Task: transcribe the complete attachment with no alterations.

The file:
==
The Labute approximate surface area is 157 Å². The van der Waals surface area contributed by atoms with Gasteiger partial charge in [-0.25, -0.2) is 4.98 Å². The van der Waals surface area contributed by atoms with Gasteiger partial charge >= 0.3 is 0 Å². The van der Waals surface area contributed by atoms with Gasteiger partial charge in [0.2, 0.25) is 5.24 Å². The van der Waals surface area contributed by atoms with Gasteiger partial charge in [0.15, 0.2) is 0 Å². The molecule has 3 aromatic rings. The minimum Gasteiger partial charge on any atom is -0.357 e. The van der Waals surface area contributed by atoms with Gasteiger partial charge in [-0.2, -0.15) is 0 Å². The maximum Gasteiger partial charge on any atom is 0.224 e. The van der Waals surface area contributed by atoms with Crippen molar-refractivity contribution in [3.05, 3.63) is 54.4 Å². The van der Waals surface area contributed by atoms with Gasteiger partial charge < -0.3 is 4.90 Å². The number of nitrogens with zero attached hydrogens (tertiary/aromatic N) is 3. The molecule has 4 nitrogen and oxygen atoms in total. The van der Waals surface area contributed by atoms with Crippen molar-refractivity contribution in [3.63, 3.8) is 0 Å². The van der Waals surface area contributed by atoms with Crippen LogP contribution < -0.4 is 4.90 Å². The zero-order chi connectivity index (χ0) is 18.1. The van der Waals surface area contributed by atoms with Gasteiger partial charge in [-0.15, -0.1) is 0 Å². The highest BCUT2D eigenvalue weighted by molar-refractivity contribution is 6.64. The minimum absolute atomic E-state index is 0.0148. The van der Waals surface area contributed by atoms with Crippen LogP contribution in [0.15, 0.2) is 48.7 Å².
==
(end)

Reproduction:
The Labute approximate surface area is 157 Å². The van der Waals surface area contributed by atoms with Gasteiger partial charge in [-0.25, -0.2) is 4.98 Å². The van der Waals surface area contributed by atoms with Gasteiger partial charge >= 0.3 is 0 Å². The van der Waals surface area contributed by atoms with Gasteiger partial charge in [0.2, 0.25) is 5.24 Å². The van der Waals surface area contributed by atoms with Gasteiger partial charge in [0.15, 0.2) is 0 Å². The molecule has 3 aromatic rings. The minimum Gasteiger partial charge on any atom is -0.357 e. The van der Waals surface area contributed by atoms with Gasteiger partial charge in [-0.2, -0.15) is 0 Å². The maximum Gasteiger partial charge on any atom is 0.224 e. The van der Waals surface area contributed by atoms with Crippen molar-refractivity contribution in [3.05, 3.63) is 54.4 Å². The van der Waals surface area contributed by atoms with Gasteiger partial charge < -0.3 is 4.90 Å². The number of nitrogens with zero attached hydrogens (tertiary/aromatic N) is 3. The molecule has 4 nitrogen and oxygen atoms in total. The van der Waals surface area contributed by atoms with Crippen molar-refractivity contribution in [3.63, 3.8) is 0 Å². The van der Waals surface area contributed by atoms with Crippen LogP contribution < -0.4 is 4.90 Å². The zero-order chi connectivity index (χ0) is 18.1. The van der Waals surface area contributed by atoms with Gasteiger partial charge in [-0.15, -0.1) is 0 Å². The highest BCUT2D eigenvalue weighted by molar-refractivity contribution is 6.64. The minimum absolute atomic E-state index is 0.0148. The van der Waals surface area contributed by atoms with Crippen LogP contribution in [0.15, 0.2) is 48.7 Å².